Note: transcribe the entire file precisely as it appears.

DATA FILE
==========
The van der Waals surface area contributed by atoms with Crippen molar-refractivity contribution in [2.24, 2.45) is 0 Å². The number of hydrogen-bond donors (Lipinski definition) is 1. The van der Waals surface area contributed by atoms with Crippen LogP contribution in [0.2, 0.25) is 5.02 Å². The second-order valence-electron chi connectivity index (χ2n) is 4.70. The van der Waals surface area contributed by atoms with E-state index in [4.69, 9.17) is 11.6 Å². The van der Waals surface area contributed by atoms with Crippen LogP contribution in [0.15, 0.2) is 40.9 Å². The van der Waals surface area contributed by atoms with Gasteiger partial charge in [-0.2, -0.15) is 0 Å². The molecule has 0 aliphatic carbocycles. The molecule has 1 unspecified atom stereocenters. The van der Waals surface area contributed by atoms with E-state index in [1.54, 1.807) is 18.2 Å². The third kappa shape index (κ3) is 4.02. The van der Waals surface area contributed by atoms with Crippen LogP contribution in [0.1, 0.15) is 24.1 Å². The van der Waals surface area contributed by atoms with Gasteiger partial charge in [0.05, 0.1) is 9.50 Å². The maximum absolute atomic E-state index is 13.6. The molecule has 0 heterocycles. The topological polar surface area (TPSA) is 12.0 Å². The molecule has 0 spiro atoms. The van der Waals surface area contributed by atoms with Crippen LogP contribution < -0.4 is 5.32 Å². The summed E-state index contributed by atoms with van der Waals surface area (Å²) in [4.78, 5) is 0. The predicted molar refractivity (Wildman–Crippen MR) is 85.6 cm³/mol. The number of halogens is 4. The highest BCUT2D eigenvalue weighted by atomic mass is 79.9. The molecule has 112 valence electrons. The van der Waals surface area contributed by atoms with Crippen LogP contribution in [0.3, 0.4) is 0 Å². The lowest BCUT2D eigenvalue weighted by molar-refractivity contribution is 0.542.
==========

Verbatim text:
The van der Waals surface area contributed by atoms with Crippen molar-refractivity contribution in [2.24, 2.45) is 0 Å². The number of hydrogen-bond donors (Lipinski definition) is 1. The van der Waals surface area contributed by atoms with Crippen LogP contribution in [0.2, 0.25) is 5.02 Å². The second-order valence-electron chi connectivity index (χ2n) is 4.70. The van der Waals surface area contributed by atoms with E-state index in [4.69, 9.17) is 11.6 Å². The van der Waals surface area contributed by atoms with Crippen LogP contribution in [0.15, 0.2) is 40.9 Å². The van der Waals surface area contributed by atoms with Gasteiger partial charge in [-0.2, -0.15) is 0 Å². The molecule has 0 aliphatic carbocycles. The molecule has 1 unspecified atom stereocenters. The van der Waals surface area contributed by atoms with E-state index in [1.54, 1.807) is 18.2 Å². The third kappa shape index (κ3) is 4.02. The van der Waals surface area contributed by atoms with Crippen LogP contribution in [0.1, 0.15) is 24.1 Å². The van der Waals surface area contributed by atoms with Gasteiger partial charge in [0.05, 0.1) is 9.50 Å². The maximum absolute atomic E-state index is 13.6. The molecule has 0 heterocycles. The topological polar surface area (TPSA) is 12.0 Å². The molecule has 0 spiro atoms. The van der Waals surface area contributed by atoms with Crippen LogP contribution < -0.4 is 5.32 Å². The summed E-state index contributed by atoms with van der Waals surface area (Å²) in [4.78, 5) is 0. The predicted molar refractivity (Wildman–Crippen MR) is 85.6 cm³/mol. The number of halogens is 4. The highest BCUT2D eigenvalue weighted by atomic mass is 79.9. The molecule has 112 valence electrons. The van der Waals surface area contributed by atoms with Crippen LogP contribution in [0.3, 0.4) is 0 Å². The lowest BCUT2D eigenvalue weighted by molar-refractivity contribution is 0.542.